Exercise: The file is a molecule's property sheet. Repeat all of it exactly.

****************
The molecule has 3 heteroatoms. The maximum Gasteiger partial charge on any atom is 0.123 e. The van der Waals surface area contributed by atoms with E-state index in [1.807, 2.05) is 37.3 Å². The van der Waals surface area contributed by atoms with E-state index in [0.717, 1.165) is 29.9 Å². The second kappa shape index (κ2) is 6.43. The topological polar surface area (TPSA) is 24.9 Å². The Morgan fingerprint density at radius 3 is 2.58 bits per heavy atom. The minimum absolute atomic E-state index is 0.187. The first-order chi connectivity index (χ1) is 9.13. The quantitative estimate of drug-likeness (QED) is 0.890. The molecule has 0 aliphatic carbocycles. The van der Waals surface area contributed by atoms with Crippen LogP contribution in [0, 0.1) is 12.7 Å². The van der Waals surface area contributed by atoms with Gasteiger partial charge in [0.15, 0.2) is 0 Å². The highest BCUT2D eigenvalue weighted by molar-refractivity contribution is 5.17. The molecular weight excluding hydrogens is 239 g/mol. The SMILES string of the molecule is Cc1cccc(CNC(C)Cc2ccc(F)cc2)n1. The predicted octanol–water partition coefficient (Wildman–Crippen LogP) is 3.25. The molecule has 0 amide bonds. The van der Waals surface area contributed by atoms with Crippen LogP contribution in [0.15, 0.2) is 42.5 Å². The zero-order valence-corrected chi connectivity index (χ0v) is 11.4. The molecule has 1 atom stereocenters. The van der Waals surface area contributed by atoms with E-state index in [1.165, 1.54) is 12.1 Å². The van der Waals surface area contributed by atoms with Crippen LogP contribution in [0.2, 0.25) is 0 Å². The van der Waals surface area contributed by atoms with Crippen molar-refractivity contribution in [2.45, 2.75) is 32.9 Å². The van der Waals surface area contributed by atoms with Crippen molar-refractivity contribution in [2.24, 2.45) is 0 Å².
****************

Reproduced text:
The molecule has 3 heteroatoms. The maximum Gasteiger partial charge on any atom is 0.123 e. The van der Waals surface area contributed by atoms with E-state index in [1.807, 2.05) is 37.3 Å². The van der Waals surface area contributed by atoms with E-state index in [0.717, 1.165) is 29.9 Å². The second kappa shape index (κ2) is 6.43. The topological polar surface area (TPSA) is 24.9 Å². The Morgan fingerprint density at radius 3 is 2.58 bits per heavy atom. The minimum absolute atomic E-state index is 0.187. The first-order chi connectivity index (χ1) is 9.13. The quantitative estimate of drug-likeness (QED) is 0.890. The molecule has 0 aliphatic carbocycles. The van der Waals surface area contributed by atoms with Crippen LogP contribution in [0, 0.1) is 12.7 Å². The van der Waals surface area contributed by atoms with Gasteiger partial charge in [0.15, 0.2) is 0 Å². The highest BCUT2D eigenvalue weighted by molar-refractivity contribution is 5.17. The molecular weight excluding hydrogens is 239 g/mol. The SMILES string of the molecule is Cc1cccc(CNC(C)Cc2ccc(F)cc2)n1. The predicted octanol–water partition coefficient (Wildman–Crippen LogP) is 3.25. The molecule has 0 amide bonds. The van der Waals surface area contributed by atoms with Crippen LogP contribution in [0.15, 0.2) is 42.5 Å². The zero-order valence-corrected chi connectivity index (χ0v) is 11.4. The molecule has 1 atom stereocenters. The van der Waals surface area contributed by atoms with E-state index in [1.165, 1.54) is 12.1 Å². The van der Waals surface area contributed by atoms with Crippen LogP contribution in [0.2, 0.25) is 0 Å². The van der Waals surface area contributed by atoms with Crippen molar-refractivity contribution in [2.45, 2.75) is 32.9 Å². The van der Waals surface area contributed by atoms with Crippen molar-refractivity contribution in [2.24, 2.45) is 0 Å².